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Seething Cauldron of Corruption

On Thursday, the world marked International Anti-Corruption Day. President Dmitry Medvedev, who has declared that combatting corruption is one of his most important political and economic programs, should declare it a holiday for all government officials. This way, there will be at least one day a year in which no stealing or bribe taking occurs.

The decision by the world football authorities to award the 2018 World Cup to Russia got a mixed reaction from Russians. True, many people also objected when South Africa splurged on last year’s World Cup, declaring that the billions of dollars it spent on building stadiums, tourist facilities and infrastructure would have been better used to fight poverty. In Russia, nobody talks about poverty relief. Instead, most people fear that preparations for the World Cup will turn into another orgy of pilfering. The construction budget for the 2014 Winter Olympics in Sochi has been blown out of the water with massive cost overruns, which have been blamed entirely on pilfering by politically connected bureaucrats and businessmen.

All government-run construction projects in Russia feature rigged contracts and outright theft by those who control their budgets. Anti-corruption activist Alexei Navalny recently wrote how officials at the state-owned pipeline monopoly Transneft appropriated some $4 billion during the construction of an oil pipeline to China. In return, authorities opened a criminal investigation against Navalny for fraud that he allegedly committed a year ago as an adviser to Kirov Governor Nikita Belikh. Strangely enough, the case was opened at the same time that Russian officials, including Prime Minister Vladimir Putin, criticized the jailing of WikiLeaks founder Julian Assange.

Secret diplomatic cables show that U.S. diplomats regard Russia as a mafia state presided over by the Kremlin. It is a dim view, but it is only partly true. The Kremlin seems to control only the top layer of the pyramid, ensuring access to petrodollars for the bureaucratic, security and business elites. Beyond this relatively thin layer, there is utter chaos in which gangs and factions wage clandestine wars over assets and money. Thuggery is used rarely precisely because government officials are directly involved and they are able to use the state security apparatus to settle scores. Nevertheless, gangland murder does take place as well, the latest example being the November slaying of 12 people in Kushchyovskaya in the Krasnodar region. Officials have said there are gangs like this that control towns all across Russia, seamlessly integrated into the power structure.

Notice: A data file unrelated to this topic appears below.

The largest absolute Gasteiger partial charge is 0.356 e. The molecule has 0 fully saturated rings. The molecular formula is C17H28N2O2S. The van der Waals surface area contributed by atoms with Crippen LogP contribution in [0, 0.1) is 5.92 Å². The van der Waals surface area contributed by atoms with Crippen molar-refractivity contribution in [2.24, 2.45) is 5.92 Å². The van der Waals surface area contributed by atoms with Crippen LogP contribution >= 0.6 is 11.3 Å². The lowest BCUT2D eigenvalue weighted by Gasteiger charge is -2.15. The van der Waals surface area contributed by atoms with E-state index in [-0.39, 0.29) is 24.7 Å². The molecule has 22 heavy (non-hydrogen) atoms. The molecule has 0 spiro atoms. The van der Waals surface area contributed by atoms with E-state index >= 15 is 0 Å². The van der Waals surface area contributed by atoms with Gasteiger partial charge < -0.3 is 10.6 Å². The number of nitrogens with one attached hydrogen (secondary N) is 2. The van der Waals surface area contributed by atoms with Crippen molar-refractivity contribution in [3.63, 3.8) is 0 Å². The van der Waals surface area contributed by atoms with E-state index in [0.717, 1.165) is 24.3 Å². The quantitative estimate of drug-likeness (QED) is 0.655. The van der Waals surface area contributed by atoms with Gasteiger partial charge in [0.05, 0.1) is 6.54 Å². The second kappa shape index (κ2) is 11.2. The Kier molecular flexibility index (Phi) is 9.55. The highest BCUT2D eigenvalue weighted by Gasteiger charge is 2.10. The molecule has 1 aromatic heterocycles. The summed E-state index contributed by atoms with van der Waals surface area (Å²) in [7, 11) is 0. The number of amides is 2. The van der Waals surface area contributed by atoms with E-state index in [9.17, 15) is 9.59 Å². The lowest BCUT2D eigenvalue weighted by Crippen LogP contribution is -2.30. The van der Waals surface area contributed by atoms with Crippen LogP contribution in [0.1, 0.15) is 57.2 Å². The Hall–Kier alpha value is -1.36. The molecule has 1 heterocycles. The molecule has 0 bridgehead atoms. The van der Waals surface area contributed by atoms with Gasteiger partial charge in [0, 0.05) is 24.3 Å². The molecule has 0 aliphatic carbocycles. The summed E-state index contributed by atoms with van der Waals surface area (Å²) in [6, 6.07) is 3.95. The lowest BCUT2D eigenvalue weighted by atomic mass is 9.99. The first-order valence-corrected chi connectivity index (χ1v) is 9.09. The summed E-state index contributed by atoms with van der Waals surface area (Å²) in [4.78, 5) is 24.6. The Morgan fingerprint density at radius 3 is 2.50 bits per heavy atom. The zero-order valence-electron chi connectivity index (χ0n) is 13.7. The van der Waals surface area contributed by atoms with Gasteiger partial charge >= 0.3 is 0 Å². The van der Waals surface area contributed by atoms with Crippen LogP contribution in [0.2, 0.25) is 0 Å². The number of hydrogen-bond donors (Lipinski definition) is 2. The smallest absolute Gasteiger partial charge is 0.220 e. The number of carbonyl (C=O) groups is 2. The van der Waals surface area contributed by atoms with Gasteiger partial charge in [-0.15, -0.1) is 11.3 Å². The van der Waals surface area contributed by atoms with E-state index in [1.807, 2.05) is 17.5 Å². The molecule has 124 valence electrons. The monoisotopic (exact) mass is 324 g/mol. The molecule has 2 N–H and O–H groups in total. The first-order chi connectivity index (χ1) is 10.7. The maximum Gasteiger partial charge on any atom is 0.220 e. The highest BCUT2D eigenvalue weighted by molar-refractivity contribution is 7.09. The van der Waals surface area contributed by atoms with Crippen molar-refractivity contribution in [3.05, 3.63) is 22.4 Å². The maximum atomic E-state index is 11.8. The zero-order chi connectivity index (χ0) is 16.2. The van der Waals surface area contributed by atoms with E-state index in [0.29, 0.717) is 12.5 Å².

Corruption appears to be a factor in the ugly riot of nationalists in Moscow on Saturday. Football fans protested the murder of one of their own, reportedly committed by a North Caucasus native. The suspect’s friends who had taken part in the fatal fight were inexplicably released from police custody — not because they were from the Caucasus, but because they either had powerful protectors in government or criminal structures or simply because the cops got a handsome bribe.

Medvedev has compared the current political situation to the stagnation during the last dying years of the Soviet Union. But back then, the Soviet people had been browbeaten and impoverished. Today, Russia is a seething cauldron of lawlessness, greed, impunity and pent-up hatred. Unlike the collapse of the Soviet Union, a change now could bring that ugly mixture to the surface. Looking at the pictures from Saturday’s riots in Moscow, it almost seems better for the stagnant and corrupt rule by Prime Minister Vladimir Putin to go on.

Alexei Bayer, a native Muscovite, is a New York-based economist.

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